My name is Rebecca. When I left for college my ex John thought web cams would help us keep in touch. It does but also leads us to a dark secret when we meet and cam with Vera Madeline, an on-line psychic, who warns "rituals" are being performed in the house I moved into. Okay like anyone out there should believe some online psychic.
The timely story of a normal family disintegrating under financial pressure, eventually driven to the unimaginable. We witness the terrifying events unfold through daughter Judith's video camera, which subsequently becomes Exhibit A.
Bristling with equipment, two enthusiastic local access cable TV producers recruit an assistant and venture into a forest in search of the mythical and horrifying Jersey Devil. Days later, ... See full summary »
An investigation into a government cover-up leads to a network of abandoned train tunnels deep beneath the heart of Sydney. As a journalist and her crew hunt for the story it quickly becomes clear the story is hunting them.
Sixteen-year-old ALICE PALMER drowns while swimming in the local dam. When her body is recovered and a verdict of accidental death returned, her grieving family buries her. The family then experiences a series of strange and inexplicable events centered in and around their home. Profoundly unsettled, the Palmers seek the help of psychic and parapsychologist, RAY KEMENY. Ray discovers that Alice led a secret, double life. A series of clues lead the family to Lake Mungo where Alice's secret past emerges. Lake Mungo is a mystery, a thriller and a ghost story. Written by
A promotional poster for The Beatles' album "Love" is on the wall in the background of a photo of Alice (59 minutes and 30 seconds). "Love" was released in November of 2006. Alice died in December of 2005. See more »
Lake Mungo succeeds at being not only a chilling ghost story, but a film about grief
With all this hype about the good, yet overrated Paranormal Activity, Joel Anderson's debut film Lake Mungo lies forgotten. This is a total shame, seeing as this is much better, and way creepier. Lake Mungo really is a very simple film, it follows the Palmer family as they deal with the loss of Alice (their daughter/sister). It is filmed in a documentary style, in which the family/friends/work associates are interviewed by an unseen person, with pictures and video footage shown as well. Eventually we discover Alice had many secrets, and the family try to find out about them and if they had anything to do with her passing.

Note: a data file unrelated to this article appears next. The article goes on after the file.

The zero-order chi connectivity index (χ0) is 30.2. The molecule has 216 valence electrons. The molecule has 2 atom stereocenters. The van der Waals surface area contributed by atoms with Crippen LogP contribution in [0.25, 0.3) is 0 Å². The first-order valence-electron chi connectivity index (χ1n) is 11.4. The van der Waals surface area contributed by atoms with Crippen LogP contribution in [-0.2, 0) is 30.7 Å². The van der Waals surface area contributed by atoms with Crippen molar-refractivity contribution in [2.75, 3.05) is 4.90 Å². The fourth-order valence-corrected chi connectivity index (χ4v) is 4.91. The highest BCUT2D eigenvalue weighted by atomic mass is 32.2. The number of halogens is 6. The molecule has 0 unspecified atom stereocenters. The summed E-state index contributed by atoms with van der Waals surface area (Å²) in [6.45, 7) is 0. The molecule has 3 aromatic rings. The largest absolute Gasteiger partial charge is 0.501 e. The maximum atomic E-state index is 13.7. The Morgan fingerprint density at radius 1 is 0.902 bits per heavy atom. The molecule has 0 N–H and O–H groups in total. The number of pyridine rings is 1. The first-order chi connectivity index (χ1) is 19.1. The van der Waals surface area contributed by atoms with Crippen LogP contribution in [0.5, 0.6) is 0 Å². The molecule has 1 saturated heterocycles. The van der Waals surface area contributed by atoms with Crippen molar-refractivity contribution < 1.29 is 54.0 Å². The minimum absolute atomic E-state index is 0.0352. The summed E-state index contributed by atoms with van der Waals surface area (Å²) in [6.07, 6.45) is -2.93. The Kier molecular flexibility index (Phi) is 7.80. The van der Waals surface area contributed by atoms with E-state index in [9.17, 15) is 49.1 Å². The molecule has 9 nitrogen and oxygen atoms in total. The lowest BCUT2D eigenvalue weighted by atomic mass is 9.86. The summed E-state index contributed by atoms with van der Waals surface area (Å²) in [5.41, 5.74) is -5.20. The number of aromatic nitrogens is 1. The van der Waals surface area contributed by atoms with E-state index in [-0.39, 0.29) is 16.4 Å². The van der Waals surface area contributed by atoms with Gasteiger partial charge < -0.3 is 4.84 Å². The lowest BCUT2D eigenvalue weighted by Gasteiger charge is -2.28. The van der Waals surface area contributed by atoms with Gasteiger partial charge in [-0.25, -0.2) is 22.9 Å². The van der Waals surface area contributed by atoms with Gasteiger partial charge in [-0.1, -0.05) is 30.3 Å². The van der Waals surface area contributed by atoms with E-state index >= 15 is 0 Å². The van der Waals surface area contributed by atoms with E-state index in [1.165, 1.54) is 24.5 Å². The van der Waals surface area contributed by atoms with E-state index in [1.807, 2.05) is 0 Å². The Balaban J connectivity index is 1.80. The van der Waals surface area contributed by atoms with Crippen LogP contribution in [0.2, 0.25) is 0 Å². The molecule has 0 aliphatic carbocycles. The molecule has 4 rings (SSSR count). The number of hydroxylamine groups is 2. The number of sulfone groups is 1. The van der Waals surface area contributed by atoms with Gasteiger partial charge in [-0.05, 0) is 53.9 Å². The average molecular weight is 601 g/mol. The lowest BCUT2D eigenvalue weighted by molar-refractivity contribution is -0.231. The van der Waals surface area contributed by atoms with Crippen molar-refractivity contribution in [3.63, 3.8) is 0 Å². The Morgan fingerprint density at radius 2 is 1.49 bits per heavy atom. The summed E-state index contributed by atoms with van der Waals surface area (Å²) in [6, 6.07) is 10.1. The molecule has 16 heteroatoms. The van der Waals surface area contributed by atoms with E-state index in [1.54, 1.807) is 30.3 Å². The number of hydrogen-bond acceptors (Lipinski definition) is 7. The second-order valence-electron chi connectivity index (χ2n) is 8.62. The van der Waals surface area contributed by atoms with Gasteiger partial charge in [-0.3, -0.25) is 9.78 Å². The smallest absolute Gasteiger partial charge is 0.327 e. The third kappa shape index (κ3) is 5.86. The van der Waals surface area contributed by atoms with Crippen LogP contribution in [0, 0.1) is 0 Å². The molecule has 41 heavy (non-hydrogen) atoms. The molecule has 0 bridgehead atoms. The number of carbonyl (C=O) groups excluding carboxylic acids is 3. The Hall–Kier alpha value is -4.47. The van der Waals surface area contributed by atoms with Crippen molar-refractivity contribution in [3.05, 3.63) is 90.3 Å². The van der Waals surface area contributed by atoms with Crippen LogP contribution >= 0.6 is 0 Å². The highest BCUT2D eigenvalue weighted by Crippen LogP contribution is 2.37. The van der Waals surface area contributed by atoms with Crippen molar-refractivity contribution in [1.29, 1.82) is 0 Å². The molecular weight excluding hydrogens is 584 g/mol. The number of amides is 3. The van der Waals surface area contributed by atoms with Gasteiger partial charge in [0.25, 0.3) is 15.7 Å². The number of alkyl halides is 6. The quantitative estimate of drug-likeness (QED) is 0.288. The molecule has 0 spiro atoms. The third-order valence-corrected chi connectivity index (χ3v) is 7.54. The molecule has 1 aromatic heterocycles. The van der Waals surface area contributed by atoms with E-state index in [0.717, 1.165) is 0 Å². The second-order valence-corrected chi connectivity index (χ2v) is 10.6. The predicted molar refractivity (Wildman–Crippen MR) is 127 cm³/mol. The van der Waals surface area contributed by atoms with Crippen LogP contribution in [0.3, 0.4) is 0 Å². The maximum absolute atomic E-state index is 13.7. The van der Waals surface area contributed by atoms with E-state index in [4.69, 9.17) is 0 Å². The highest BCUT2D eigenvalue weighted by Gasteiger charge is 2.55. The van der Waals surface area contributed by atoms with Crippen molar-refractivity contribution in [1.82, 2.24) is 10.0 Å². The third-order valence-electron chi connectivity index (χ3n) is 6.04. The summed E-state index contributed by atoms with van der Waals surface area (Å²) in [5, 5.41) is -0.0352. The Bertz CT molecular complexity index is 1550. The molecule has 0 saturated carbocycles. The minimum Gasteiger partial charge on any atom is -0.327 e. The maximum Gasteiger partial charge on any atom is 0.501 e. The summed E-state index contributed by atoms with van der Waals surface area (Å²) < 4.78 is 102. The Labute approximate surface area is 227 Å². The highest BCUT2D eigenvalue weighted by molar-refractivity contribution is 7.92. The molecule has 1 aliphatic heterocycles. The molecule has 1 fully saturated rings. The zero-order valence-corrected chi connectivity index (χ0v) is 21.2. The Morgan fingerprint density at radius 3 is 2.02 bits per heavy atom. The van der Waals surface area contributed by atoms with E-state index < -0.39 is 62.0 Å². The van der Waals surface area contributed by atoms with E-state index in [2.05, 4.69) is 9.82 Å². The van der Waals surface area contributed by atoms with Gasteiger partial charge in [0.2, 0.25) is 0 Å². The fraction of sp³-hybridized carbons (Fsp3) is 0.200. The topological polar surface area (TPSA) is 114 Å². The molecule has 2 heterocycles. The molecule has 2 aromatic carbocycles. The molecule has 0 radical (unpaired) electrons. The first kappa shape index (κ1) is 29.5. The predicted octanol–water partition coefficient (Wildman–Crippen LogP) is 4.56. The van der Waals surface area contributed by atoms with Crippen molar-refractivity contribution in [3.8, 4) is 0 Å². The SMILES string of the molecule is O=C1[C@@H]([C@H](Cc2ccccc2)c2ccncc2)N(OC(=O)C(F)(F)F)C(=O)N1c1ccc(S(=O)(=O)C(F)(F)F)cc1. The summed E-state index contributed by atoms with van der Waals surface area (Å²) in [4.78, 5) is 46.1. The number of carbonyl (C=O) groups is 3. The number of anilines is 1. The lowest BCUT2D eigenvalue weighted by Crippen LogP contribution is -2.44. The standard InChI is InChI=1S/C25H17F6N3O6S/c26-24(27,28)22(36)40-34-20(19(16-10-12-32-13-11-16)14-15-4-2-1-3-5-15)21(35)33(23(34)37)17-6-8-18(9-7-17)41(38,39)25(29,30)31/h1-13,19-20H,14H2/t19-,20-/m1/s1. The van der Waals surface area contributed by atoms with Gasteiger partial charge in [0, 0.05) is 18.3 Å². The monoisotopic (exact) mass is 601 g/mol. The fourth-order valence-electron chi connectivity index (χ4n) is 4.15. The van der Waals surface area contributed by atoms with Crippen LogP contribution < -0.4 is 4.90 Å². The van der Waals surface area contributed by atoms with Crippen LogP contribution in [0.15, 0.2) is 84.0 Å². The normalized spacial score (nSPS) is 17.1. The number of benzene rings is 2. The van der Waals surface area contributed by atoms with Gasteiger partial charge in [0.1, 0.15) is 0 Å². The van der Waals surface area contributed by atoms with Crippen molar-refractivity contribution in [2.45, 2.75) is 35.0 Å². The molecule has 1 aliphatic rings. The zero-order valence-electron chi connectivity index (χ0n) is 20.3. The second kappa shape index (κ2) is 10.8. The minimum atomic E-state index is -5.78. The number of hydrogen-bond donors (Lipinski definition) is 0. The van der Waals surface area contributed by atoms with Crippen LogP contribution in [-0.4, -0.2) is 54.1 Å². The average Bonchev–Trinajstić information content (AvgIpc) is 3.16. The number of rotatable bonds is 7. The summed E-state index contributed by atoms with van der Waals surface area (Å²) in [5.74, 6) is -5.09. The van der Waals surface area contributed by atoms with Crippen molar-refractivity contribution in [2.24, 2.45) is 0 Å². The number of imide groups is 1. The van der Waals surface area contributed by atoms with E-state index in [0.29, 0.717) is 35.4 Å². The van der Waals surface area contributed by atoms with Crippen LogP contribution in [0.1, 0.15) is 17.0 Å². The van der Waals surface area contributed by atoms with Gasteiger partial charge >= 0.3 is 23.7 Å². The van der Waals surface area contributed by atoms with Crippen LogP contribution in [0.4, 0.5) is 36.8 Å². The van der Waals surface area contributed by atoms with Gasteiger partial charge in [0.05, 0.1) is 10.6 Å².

The plot does not sound enticing, in fact, it sounds rather plain, however, this is not case fortunately. The documentary style really suits the film, and the actors are incredible and almost seem like they are not acting at all. The scares spaced throughout are genuinely freaky, and really got under my skin. Anderson makes sure the atmosphere is kept dense throughout the whole film, making every minute feel ominous. However, Lake Mungo does not just focus on the horror, but also how the family deals with the grief, and what they are willing to believe and do to help each other and themselves. The scenes in between the supernatural images and occurrences focus on how each family member (and some friends) deal with all that happens, and it is done in a refreshingly realistic (not over-blown, sentimental, or dramatic) way. There are a few twists along the way, and the final scene is very well-done, and will stay with you for a long time. Do yourself a favour, go see this movie, support movies which are actually good and don't rely on cheap scares. Recently my awesome homeland have been releasing some damn good horror movies (see Wolf Creek, Rogue, Black Water, Dying Breed, Lucky Country) and Lake Mungo is one of the best.
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